How To Save Electricity
After looking at a $160 average electricity bill (thank you California tiered rates) I’ve been on a quest to reduce our monthly spend on electricity. My wife and I are going to achieve this in two main ways:
- Produce - We’re in the process of getting solar panels (photovoltaic) installed.
- Reduce - We’re working on ways to conserve on our power usage. This is the area I want to explore in this post.
First, a disclaimer: We are already pretty conservative with our power usage and we want to reduce our consumption in a way that won’t require a total shift in our lifestyle. So, aside from moving into a tent we’re looking at other ways to reduce our usage.
Some of the things we’re already doing to conserve electricity:
- Compact fluorescent bulbs – All our bulbs in our house are fluorescent except for the ones on a dimmer in our bedroom. I need to either replace with dimmable fluorescent bulbs or just remove the dimmer and replace with an on/off switch.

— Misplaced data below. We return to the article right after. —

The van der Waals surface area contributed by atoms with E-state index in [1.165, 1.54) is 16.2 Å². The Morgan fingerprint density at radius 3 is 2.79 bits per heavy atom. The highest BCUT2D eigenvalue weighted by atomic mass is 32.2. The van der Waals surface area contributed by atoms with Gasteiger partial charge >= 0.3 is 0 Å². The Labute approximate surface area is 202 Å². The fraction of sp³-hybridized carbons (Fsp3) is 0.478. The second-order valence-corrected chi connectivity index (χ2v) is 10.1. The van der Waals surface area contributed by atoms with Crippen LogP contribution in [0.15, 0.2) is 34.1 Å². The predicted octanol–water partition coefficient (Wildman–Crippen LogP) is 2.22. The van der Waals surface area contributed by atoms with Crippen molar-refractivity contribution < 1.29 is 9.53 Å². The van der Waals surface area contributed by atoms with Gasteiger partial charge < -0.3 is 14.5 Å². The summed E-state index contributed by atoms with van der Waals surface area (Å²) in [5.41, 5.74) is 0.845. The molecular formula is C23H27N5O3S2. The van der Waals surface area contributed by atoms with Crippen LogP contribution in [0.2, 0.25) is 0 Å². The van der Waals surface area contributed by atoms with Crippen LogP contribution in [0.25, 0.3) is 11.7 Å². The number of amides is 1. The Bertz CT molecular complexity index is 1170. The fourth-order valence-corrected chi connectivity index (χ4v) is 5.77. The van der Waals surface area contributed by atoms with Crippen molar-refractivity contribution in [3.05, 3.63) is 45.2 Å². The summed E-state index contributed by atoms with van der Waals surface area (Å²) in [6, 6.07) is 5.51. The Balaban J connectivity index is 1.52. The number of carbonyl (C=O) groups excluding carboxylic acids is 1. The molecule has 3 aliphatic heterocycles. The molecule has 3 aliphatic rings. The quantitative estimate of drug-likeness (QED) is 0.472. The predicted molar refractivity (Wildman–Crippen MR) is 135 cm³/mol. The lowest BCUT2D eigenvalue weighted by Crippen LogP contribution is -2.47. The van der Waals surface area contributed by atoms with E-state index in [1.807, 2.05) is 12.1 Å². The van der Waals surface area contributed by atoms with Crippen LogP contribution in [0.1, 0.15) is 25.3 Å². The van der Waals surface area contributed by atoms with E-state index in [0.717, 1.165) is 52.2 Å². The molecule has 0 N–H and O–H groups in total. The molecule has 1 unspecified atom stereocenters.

- No AC – Yup, we can pull this off since we live in a pretty moderate climate. There are a few weeks of really hot days in the summer, but if we manage to evacuate all the hot air from the house using a whole house fan we can cool the house without gobbling up a ton of electricity.
- Turn Stuff Off – Pretty self explanatory… if not being used, turn it off. (more on this later)
We’re still using a lot of power and here are my guesses why:
- Two houses in one – My little family lives in an addition built onto my mom’s house. My mom uses barely any power, but between the two families we have 3 computers that are on almost all day every day, 2 refrigerators, and a large freezer.
- Computers – Did I mention on ALL DAY EVERY DAY? Yup, I work from home, my wife is a stay-at-home mom, and my mother is semi-retired and spends most of the day on the computer too. Based on my calculations (see more below) each computer, monitor, printer system is using about 120 watts.
- Young kids – Lights left on, lots of laundry (efficient washer & electric drier), etc.